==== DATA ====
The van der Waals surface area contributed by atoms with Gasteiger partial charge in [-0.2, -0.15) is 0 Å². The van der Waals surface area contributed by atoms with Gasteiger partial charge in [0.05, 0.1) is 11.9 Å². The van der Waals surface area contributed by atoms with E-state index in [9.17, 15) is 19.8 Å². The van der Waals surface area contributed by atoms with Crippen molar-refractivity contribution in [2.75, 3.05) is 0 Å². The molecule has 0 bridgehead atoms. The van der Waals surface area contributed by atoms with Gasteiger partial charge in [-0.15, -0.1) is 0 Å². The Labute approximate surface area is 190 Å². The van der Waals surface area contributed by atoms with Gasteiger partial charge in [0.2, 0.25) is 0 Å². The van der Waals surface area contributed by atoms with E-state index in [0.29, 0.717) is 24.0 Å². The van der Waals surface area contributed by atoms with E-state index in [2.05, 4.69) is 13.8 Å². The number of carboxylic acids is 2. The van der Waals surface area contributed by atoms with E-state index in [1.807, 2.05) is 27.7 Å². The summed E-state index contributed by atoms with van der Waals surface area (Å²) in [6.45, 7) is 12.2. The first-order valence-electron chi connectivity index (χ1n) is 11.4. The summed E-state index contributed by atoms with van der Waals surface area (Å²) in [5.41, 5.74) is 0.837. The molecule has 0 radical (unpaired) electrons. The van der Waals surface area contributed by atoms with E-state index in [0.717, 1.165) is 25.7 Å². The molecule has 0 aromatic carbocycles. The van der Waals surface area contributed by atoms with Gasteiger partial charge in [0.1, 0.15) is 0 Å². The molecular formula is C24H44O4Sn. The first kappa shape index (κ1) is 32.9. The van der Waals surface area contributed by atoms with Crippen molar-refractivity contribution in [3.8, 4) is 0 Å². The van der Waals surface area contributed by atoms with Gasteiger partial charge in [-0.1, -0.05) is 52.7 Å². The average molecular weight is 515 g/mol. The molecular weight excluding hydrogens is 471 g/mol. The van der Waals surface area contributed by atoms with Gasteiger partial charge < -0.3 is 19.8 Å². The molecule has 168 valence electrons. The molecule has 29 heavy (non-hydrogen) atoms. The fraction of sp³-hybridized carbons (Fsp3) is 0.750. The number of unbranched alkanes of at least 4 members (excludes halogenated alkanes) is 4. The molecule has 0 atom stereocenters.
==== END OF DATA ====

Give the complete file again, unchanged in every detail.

The van der Waals surface area contributed by atoms with Gasteiger partial charge in [-0.2, -0.15) is 0 Å². The van der Waals surface area contributed by atoms with Gasteiger partial charge in [0.05, 0.1) is 11.9 Å². The van der Waals surface area contributed by atoms with E-state index in [9.17, 15) is 19.8 Å². The van der Waals surface area contributed by atoms with Crippen molar-refractivity contribution in [2.75, 3.05) is 0 Å². The molecule has 0 bridgehead atoms. The van der Waals surface area contributed by atoms with Gasteiger partial charge in [-0.15, -0.1) is 0 Å². The Labute approximate surface area is 190 Å². The van der Waals surface area contributed by atoms with Gasteiger partial charge in [0.2, 0.25) is 0 Å². The van der Waals surface area contributed by atoms with E-state index in [0.29, 0.717) is 24.0 Å². The van der Waals surface area contributed by atoms with E-state index in [2.05, 4.69) is 13.8 Å². The number of carboxylic acids is 2. The van der Waals surface area contributed by atoms with E-state index in [1.807, 2.05) is 27.7 Å². The summed E-state index contributed by atoms with van der Waals surface area (Å²) in [6.45, 7) is 12.2. The first-order valence-electron chi connectivity index (χ1n) is 11.4. The summed E-state index contributed by atoms with van der Waals surface area (Å²) in [5.41, 5.74) is 0.837. The molecule has 0 radical (unpaired) electrons. The van der Waals surface area contributed by atoms with E-state index in [0.717, 1.165) is 25.7 Å². The molecule has 0 aromatic carbocycles. The van der Waals surface area contributed by atoms with Gasteiger partial charge in [0.1, 0.15) is 0 Å². The molecular formula is C24H44O4Sn. The first kappa shape index (κ1) is 32.9. The van der Waals surface area contributed by atoms with Crippen molar-refractivity contribution in [3.8, 4) is 0 Å². The van der Waals surface area contributed by atoms with Gasteiger partial charge in [-0.1, -0.05) is 52.7 Å². The average molecular weight is 515 g/mol. The molecular weight excluding hydrogens is 471 g/mol. The van der Waals surface area contributed by atoms with Gasteiger partial charge < -0.3 is 19.8 Å². The molecule has 168 valence electrons. The molecule has 29 heavy (non-hydrogen) atoms. The fraction of sp³-hybridized carbons (Fsp3) is 0.750. The number of unbranched alkanes of at least 4 members (excludes halogenated alkanes) is 4. The molecule has 0 atom stereocenters.